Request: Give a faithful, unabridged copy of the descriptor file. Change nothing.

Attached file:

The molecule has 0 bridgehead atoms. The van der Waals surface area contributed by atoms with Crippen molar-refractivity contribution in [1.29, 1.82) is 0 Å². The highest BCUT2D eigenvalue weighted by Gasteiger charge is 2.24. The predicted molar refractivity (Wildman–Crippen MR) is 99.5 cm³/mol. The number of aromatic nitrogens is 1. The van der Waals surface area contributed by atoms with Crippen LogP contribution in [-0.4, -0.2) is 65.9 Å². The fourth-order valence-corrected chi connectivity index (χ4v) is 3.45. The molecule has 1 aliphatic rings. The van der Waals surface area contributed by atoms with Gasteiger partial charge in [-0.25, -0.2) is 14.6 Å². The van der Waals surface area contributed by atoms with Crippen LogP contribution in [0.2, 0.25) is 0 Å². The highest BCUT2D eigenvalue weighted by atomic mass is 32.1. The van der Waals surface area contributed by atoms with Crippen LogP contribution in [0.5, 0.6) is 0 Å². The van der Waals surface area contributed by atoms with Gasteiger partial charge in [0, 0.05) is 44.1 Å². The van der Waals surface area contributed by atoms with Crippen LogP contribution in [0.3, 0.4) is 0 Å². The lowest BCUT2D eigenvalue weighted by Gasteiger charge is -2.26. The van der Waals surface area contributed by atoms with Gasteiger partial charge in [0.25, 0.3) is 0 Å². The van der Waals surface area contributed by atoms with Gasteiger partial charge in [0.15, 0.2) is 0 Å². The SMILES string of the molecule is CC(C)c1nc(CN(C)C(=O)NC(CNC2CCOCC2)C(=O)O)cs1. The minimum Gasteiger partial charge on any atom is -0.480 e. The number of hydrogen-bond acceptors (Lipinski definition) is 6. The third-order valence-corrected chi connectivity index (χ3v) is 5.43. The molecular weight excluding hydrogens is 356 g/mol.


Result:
The molecule has 0 bridgehead atoms. The van der Waals surface area contributed by atoms with Crippen molar-refractivity contribution in [1.29, 1.82) is 0 Å². The highest BCUT2D eigenvalue weighted by Gasteiger charge is 2.24. The predicted molar refractivity (Wildman–Crippen MR) is 99.5 cm³/mol. The number of aromatic nitrogens is 1. The van der Waals surface area contributed by atoms with Crippen LogP contribution in [-0.4, -0.2) is 65.9 Å². The fourth-order valence-corrected chi connectivity index (χ4v) is 3.45. The molecule has 1 aliphatic rings. The van der Waals surface area contributed by atoms with Gasteiger partial charge in [-0.25, -0.2) is 14.6 Å². The van der Waals surface area contributed by atoms with Crippen LogP contribution in [0.2, 0.25) is 0 Å². The highest BCUT2D eigenvalue weighted by atomic mass is 32.1. The van der Waals surface area contributed by atoms with Crippen LogP contribution in [0.5, 0.6) is 0 Å². The van der Waals surface area contributed by atoms with Gasteiger partial charge in [0, 0.05) is 44.1 Å². The van der Waals surface area contributed by atoms with Crippen LogP contribution in [0.3, 0.4) is 0 Å². The lowest BCUT2D eigenvalue weighted by Gasteiger charge is -2.26. The van der Waals surface area contributed by atoms with Gasteiger partial charge in [0.25, 0.3) is 0 Å². The van der Waals surface area contributed by atoms with Gasteiger partial charge in [0.15, 0.2) is 0 Å². The SMILES string of the molecule is CC(C)c1nc(CN(C)C(=O)NC(CNC2CCOCC2)C(=O)O)cs1. The minimum Gasteiger partial charge on any atom is -0.480 e. The number of hydrogen-bond acceptors (Lipinski definition) is 6. The third-order valence-corrected chi connectivity index (χ3v) is 5.43. The molecular weight excluding hydrogens is 356 g/mol.